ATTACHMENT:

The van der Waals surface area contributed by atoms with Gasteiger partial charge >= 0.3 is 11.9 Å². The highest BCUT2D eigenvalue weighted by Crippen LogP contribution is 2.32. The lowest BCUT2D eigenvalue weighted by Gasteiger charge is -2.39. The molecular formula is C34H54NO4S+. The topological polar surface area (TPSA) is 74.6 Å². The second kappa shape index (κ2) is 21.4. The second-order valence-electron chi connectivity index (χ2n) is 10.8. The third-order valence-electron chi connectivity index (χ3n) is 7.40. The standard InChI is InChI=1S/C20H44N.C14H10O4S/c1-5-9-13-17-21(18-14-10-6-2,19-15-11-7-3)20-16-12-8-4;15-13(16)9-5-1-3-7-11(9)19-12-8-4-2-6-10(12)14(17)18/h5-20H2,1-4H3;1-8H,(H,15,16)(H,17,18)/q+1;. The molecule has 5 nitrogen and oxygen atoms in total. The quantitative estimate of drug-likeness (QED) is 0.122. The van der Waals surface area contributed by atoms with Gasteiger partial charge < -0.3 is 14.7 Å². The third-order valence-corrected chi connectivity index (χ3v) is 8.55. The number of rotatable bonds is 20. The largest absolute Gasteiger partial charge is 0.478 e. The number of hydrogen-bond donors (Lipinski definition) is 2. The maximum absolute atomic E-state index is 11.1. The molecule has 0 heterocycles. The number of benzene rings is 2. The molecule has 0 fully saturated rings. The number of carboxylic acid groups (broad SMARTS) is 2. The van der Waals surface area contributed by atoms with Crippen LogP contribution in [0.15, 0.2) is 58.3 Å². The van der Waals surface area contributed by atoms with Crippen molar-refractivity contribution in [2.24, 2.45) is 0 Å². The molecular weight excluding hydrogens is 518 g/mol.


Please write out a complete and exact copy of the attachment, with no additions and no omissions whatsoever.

The van der Waals surface area contributed by atoms with Gasteiger partial charge >= 0.3 is 11.9 Å². The highest BCUT2D eigenvalue weighted by Crippen LogP contribution is 2.32. The lowest BCUT2D eigenvalue weighted by Gasteiger charge is -2.39. The molecular formula is C34H54NO4S+. The topological polar surface area (TPSA) is 74.6 Å². The second kappa shape index (κ2) is 21.4. The second-order valence-electron chi connectivity index (χ2n) is 10.8. The third-order valence-electron chi connectivity index (χ3n) is 7.40. The standard InChI is InChI=1S/C20H44N.C14H10O4S/c1-5-9-13-17-21(18-14-10-6-2,19-15-11-7-3)20-16-12-8-4;15-13(16)9-5-1-3-7-11(9)19-12-8-4-2-6-10(12)14(17)18/h5-20H2,1-4H3;1-8H,(H,15,16)(H,17,18)/q+1;. The molecule has 5 nitrogen and oxygen atoms in total. The quantitative estimate of drug-likeness (QED) is 0.122. The van der Waals surface area contributed by atoms with Gasteiger partial charge < -0.3 is 14.7 Å². The third-order valence-corrected chi connectivity index (χ3v) is 8.55. The number of rotatable bonds is 20. The largest absolute Gasteiger partial charge is 0.478 e. The number of hydrogen-bond donors (Lipinski definition) is 2. The maximum absolute atomic E-state index is 11.1. The molecule has 0 heterocycles. The number of benzene rings is 2. The molecule has 0 fully saturated rings. The number of carboxylic acid groups (broad SMARTS) is 2. The van der Waals surface area contributed by atoms with Crippen LogP contribution in [0.15, 0.2) is 58.3 Å². The van der Waals surface area contributed by atoms with Crippen molar-refractivity contribution in [2.24, 2.45) is 0 Å². The molecular weight excluding hydrogens is 518 g/mol.